He obviously has not seen our Page 3 and the fact that people do party. They do not have to give explanations and there might be none. Is it so difficult to understand? And if she is just doing it without any purpose, does it not mean that she is getting nothing out of it, and is not on the make, so to speak? What exactly does “certain respectability” mean? Is he implying that she lacks respectability? What is his yardstick for measuring it? I’d really like to know, for it was difficult to find any substance in the verbiage of inanities.
He mentioned her being photographed with “genuine celebrities” (I suppose Paris Hilton would figure prominently in the list, although he has missed out on President Barack Obama), forgetting that celebrity is itself a term that has to do with popularity and little to do with genuineness because all possible means are employed to get it.
He dismisses her acting, which is fair enough. It is also true that she does not have big films, although a part in a Jackie Chan movie would be considered an achievement by some, especially when our own biggies do walk-on parts in Hollywood films. But to take a statement she made and then snigger is no different from groupie behaviour at a dorm:
“So I wonder what kind of ‘a lot of love’ Hollywood was showing Sherawat? Hollywood does do inexplicable things like inviting people with unknown celebrity quotient to parties. But Hollywood producers rarely take the risk of casting unknown faces that do not have much promise.”
If Smarty-pants has the answer, why does he go on and on? Has her PR agent hired him?! (You know what they say about bad publicity, although this is not even bad – it’s a lot of slosh.)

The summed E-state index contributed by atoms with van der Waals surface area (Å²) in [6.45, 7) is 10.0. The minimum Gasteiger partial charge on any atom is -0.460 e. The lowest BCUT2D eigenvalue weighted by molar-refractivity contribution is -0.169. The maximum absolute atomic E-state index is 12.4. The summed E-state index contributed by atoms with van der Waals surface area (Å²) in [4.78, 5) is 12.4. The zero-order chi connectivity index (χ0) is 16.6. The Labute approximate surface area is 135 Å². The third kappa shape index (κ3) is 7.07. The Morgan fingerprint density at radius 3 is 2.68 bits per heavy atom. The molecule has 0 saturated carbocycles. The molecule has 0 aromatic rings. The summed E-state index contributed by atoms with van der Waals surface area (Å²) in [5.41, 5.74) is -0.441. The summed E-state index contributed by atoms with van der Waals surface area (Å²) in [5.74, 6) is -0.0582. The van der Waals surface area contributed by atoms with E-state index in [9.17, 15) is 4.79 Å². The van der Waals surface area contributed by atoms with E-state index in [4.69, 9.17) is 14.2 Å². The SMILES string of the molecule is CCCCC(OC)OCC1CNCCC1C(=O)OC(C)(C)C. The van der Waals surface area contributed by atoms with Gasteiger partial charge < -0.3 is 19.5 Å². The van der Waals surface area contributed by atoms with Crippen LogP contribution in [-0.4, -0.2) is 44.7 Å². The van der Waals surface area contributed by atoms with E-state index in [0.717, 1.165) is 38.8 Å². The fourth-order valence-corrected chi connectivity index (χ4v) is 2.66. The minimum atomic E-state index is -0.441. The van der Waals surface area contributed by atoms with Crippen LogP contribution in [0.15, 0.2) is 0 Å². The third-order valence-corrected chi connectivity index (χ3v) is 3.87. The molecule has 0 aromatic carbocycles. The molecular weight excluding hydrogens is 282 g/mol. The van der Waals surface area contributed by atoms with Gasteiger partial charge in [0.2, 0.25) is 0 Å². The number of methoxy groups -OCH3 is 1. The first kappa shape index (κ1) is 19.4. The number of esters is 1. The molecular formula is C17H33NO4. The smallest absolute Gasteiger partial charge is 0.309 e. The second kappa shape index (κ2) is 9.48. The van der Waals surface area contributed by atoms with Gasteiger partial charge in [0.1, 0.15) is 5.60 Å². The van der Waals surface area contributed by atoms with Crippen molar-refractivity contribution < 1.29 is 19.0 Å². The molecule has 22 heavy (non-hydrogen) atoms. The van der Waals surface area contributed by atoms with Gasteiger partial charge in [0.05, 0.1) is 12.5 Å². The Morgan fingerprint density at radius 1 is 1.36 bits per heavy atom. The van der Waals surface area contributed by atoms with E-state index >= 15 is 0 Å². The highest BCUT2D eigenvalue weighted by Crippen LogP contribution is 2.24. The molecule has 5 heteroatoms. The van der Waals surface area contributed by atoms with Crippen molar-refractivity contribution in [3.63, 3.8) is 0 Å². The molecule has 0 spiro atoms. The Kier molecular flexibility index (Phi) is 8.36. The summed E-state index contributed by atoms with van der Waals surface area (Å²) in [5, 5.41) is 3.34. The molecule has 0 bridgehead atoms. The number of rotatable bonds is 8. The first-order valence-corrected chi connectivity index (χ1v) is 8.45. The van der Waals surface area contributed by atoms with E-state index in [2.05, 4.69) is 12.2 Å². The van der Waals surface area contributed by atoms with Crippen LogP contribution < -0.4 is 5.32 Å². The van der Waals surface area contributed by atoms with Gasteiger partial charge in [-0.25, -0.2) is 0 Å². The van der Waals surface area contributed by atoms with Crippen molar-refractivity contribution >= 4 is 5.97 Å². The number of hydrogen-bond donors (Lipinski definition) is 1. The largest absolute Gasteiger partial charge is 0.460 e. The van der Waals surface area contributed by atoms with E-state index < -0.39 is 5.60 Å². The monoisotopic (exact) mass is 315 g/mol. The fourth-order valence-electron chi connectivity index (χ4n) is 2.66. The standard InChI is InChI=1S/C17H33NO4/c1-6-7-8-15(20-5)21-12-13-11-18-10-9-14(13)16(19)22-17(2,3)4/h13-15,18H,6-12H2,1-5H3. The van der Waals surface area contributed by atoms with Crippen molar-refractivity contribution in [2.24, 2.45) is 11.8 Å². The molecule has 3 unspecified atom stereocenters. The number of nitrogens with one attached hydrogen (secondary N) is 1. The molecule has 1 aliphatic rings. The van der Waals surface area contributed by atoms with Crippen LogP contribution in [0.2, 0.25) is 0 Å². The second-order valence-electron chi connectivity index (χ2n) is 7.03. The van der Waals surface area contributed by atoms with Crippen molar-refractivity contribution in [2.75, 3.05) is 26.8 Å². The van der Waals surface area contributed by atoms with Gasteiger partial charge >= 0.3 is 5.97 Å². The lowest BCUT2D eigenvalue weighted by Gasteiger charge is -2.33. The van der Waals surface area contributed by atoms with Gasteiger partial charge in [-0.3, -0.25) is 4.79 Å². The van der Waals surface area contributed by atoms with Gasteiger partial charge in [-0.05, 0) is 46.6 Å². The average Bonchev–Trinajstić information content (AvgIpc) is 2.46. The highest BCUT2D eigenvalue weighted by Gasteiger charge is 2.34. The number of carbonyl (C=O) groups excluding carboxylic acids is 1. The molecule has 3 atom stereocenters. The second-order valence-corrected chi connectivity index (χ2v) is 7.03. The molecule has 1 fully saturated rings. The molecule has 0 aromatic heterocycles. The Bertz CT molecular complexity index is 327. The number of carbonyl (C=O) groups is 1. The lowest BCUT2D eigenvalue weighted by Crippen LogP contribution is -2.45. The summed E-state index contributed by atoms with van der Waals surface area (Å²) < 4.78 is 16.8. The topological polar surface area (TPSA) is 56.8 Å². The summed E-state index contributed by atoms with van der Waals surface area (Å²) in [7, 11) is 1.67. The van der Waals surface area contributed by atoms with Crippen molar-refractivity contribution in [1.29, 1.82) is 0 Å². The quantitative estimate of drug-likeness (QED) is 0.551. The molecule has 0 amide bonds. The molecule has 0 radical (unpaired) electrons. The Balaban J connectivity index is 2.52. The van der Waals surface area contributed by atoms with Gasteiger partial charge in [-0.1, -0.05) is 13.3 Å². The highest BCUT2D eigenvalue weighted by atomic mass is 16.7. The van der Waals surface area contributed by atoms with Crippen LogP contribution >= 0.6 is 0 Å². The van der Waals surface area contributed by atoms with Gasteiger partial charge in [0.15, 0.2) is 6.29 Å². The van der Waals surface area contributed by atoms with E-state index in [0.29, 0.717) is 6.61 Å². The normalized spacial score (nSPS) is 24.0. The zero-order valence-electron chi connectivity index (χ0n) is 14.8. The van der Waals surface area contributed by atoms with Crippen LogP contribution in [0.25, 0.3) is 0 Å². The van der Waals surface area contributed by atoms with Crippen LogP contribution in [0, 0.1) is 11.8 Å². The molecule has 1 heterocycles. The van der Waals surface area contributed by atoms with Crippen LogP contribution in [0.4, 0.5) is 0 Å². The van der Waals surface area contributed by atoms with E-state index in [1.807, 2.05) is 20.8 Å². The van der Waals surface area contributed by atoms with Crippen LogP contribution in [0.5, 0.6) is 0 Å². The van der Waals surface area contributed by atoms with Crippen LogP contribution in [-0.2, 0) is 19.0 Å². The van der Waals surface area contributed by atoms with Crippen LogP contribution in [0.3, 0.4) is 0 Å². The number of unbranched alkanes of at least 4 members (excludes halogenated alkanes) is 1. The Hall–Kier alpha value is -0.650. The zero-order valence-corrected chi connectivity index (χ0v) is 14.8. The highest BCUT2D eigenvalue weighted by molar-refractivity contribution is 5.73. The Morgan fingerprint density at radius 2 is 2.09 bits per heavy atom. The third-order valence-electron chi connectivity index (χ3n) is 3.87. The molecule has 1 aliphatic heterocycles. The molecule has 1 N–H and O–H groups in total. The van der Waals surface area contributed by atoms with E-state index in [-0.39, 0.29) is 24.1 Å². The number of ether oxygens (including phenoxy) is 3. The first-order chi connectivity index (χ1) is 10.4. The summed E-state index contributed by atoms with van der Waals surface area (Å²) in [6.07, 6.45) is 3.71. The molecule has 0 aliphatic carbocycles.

He too manages to get hot and bothered about the “peculiar accent”, but quickly covers it up with the patriot card:
“Sherawat managed to make a few jibes at India – ‘a hypocritical society where women are really at the bottom’. She said she made a conscious decision to divide her time between Los Angeles and India. ‘So now when I experience the social freedom in America and I go back to India which is so regressive for women, it's depressing,’ she said…The interviewer failed to ask her how India was regressive for a woman like her, who presumably is financially successful and a well-known Bollywood personality.”
Does he recall how Indian women and celebs were the toast of news channels after the Delhi gangrape? How every misogynistic statement was paraded so that people could hit out at it? This was Indians discussing our hypocrisy, our patriarchy. Even our prominent film stars discuss inequality when it comes to roles and pay. The writer probably lives in a cocoon where he believes money and celebrity save you from regressive behaviour. The Hollywood he is so in awe of has several such examples of chauvinism.
But to expect depth to understand pop culture is asking too much from someone who says, “In fact, what has stayed with me about her is that she is Haryanavi and I smile when I think about it, a slight Delhi arrogance I have over people from Haryana.”
Think about how a woman from Haryana, without the ubiquitous godfather, made it. It is pathetic that Priyanka Chopra has decided to oppose her by stating:
"I think we are a progressive nation. I disagree that we are a regressive nation. We are all sitting here and talking about educating the girl child, taking our country forward. I think it`s a misrepresentation of what our great nation is on the world platform…When it comes to Mallika`s statements, I think they were very callous and I don`t agree with her. It was upsetting for me as a woman. It was upsetting for me as a girl who comes from India. I think it was extreme misrepresentation of our nation. I don`t think it`s fair."
As regards the world platform, even Satyajit Ray was accused of marketing our poverty overseas by actress and Rajya Sabha member, the late Nargis.
Unlike our cantonment beauty queens, who live in a protected environment, Mallika Sherawat comes from a conservative family in a region where khaps issue diktats. Mainstream films in which Priyanka acts also misinterpret India. As do Miss Worlds who talk about changing the world. Why, the fact that they want to do something for the disadvantaged means that there are a whole lot of them. And we talk about it because it exists. She said it and so do you. What makes you superior?
© Farzana Versey